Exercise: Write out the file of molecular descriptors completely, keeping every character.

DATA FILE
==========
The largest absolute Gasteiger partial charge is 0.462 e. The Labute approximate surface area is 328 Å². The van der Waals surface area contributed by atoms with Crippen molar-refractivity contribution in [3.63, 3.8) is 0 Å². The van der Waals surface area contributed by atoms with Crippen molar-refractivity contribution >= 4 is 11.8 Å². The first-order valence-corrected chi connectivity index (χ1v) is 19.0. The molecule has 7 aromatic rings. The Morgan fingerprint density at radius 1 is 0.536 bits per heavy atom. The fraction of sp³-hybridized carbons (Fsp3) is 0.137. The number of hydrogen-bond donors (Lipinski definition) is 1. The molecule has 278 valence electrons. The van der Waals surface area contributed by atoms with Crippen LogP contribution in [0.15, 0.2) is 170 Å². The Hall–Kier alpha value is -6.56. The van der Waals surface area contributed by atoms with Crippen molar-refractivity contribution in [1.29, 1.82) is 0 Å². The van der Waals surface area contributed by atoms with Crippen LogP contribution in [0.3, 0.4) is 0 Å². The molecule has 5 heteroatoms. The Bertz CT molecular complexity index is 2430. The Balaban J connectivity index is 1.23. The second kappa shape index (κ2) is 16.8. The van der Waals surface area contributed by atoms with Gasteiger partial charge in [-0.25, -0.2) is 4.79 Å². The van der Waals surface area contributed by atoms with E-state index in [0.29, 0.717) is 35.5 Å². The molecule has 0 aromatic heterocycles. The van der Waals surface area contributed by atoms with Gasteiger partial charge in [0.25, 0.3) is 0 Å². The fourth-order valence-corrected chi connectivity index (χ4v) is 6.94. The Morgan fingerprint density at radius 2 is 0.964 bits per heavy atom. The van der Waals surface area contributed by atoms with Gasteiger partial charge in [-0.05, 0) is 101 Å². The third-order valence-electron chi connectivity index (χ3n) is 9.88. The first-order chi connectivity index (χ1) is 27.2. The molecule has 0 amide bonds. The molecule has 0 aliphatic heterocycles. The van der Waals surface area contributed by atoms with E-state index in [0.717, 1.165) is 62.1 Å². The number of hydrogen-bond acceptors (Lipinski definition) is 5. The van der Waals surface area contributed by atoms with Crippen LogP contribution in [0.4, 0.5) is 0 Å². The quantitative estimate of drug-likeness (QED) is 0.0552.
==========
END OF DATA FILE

The largest absolute Gasteiger partial charge is 0.462 e. The Labute approximate surface area is 328 Å². The van der Waals surface area contributed by atoms with Crippen molar-refractivity contribution in [3.63, 3.8) is 0 Å². The van der Waals surface area contributed by atoms with Crippen molar-refractivity contribution >= 4 is 11.8 Å². The first-order valence-corrected chi connectivity index (χ1v) is 19.0. The molecule has 7 aromatic rings. The Morgan fingerprint density at radius 1 is 0.536 bits per heavy atom. The fraction of sp³-hybridized carbons (Fsp3) is 0.137. The number of hydrogen-bond donors (Lipinski definition) is 1. The molecule has 278 valence electrons. The van der Waals surface area contributed by atoms with Crippen LogP contribution in [0.15, 0.2) is 170 Å². The Hall–Kier alpha value is -6.56. The van der Waals surface area contributed by atoms with Crippen molar-refractivity contribution in [1.29, 1.82) is 0 Å². The van der Waals surface area contributed by atoms with Crippen LogP contribution in [0.3, 0.4) is 0 Å². The molecule has 5 heteroatoms. The Bertz CT molecular complexity index is 2430. The Balaban J connectivity index is 1.23. The second kappa shape index (κ2) is 16.8. The van der Waals surface area contributed by atoms with Gasteiger partial charge in [-0.25, -0.2) is 4.79 Å². The van der Waals surface area contributed by atoms with E-state index in [0.29, 0.717) is 35.5 Å². The molecule has 0 aromatic heterocycles. The van der Waals surface area contributed by atoms with Gasteiger partial charge in [0.25, 0.3) is 0 Å². The fourth-order valence-corrected chi connectivity index (χ4v) is 6.94. The Morgan fingerprint density at radius 2 is 0.964 bits per heavy atom. The van der Waals surface area contributed by atoms with Gasteiger partial charge in [-0.05, 0) is 101 Å². The third-order valence-electron chi connectivity index (χ3n) is 9.88. The first-order chi connectivity index (χ1) is 27.2. The molecule has 0 amide bonds. The molecule has 0 aliphatic heterocycles. The van der Waals surface area contributed by atoms with E-state index in [0.717, 1.165) is 62.1 Å². The number of hydrogen-bond acceptors (Lipinski definition) is 5. The van der Waals surface area contributed by atoms with Crippen LogP contribution in [0.4, 0.5) is 0 Å². The quantitative estimate of drug-likeness (QED) is 0.0552.